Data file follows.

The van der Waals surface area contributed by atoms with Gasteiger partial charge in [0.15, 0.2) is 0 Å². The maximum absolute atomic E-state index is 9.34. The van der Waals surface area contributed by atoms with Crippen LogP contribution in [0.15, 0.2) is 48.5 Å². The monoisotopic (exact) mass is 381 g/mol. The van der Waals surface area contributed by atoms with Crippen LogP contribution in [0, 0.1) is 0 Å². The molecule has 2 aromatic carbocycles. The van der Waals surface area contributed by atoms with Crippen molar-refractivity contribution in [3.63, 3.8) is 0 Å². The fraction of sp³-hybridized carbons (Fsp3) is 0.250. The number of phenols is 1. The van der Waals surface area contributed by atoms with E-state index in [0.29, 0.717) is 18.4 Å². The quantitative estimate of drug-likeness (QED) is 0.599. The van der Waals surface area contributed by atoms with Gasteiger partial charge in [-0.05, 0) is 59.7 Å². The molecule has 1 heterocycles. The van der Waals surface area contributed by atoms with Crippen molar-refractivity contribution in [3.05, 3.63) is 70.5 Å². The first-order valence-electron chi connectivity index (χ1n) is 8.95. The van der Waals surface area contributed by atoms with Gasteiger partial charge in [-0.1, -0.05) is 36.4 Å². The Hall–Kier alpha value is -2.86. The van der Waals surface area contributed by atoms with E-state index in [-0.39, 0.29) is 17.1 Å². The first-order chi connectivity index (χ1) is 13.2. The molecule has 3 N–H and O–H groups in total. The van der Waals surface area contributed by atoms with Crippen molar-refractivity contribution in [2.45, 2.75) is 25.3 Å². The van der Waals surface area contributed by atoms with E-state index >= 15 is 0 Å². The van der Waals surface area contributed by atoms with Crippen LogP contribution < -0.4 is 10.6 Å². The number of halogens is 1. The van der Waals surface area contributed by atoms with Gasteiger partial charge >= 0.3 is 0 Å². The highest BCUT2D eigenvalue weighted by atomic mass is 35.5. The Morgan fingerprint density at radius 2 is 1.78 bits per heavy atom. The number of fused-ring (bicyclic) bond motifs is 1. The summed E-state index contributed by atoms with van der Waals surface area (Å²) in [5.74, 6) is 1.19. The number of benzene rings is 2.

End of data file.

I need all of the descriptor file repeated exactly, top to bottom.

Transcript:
The van der Waals surface area contributed by atoms with Gasteiger partial charge in [0.15, 0.2) is 0 Å². The maximum absolute atomic E-state index is 9.34. The van der Waals surface area contributed by atoms with Crippen LogP contribution in [0.15, 0.2) is 48.5 Å². The monoisotopic (exact) mass is 381 g/mol. The van der Waals surface area contributed by atoms with Crippen LogP contribution in [0, 0.1) is 0 Å². The molecule has 2 aromatic carbocycles. The van der Waals surface area contributed by atoms with Crippen molar-refractivity contribution in [3.63, 3.8) is 0 Å². The fraction of sp³-hybridized carbons (Fsp3) is 0.250. The number of phenols is 1. The van der Waals surface area contributed by atoms with E-state index in [0.29, 0.717) is 18.4 Å². The quantitative estimate of drug-likeness (QED) is 0.599. The van der Waals surface area contributed by atoms with Gasteiger partial charge in [-0.05, 0) is 59.7 Å². The molecule has 1 heterocycles. The van der Waals surface area contributed by atoms with Crippen molar-refractivity contribution in [3.05, 3.63) is 70.5 Å². The first-order valence-electron chi connectivity index (χ1n) is 8.95. The van der Waals surface area contributed by atoms with Gasteiger partial charge in [-0.1, -0.05) is 36.4 Å². The Hall–Kier alpha value is -2.86. The van der Waals surface area contributed by atoms with E-state index in [-0.39, 0.29) is 17.1 Å². The first-order chi connectivity index (χ1) is 13.2. The molecule has 3 N–H and O–H groups in total. The van der Waals surface area contributed by atoms with Crippen molar-refractivity contribution in [2.45, 2.75) is 25.3 Å². The van der Waals surface area contributed by atoms with E-state index >= 15 is 0 Å². The van der Waals surface area contributed by atoms with Crippen LogP contribution < -0.4 is 10.6 Å². The number of halogens is 1. The van der Waals surface area contributed by atoms with Gasteiger partial charge >= 0.3 is 0 Å². The highest BCUT2D eigenvalue weighted by atomic mass is 35.5. The Morgan fingerprint density at radius 2 is 1.78 bits per heavy atom. The number of fused-ring (bicyclic) bond motifs is 1. The summed E-state index contributed by atoms with van der Waals surface area (Å²) in [5.74, 6) is 1.19. The number of benzene rings is 2.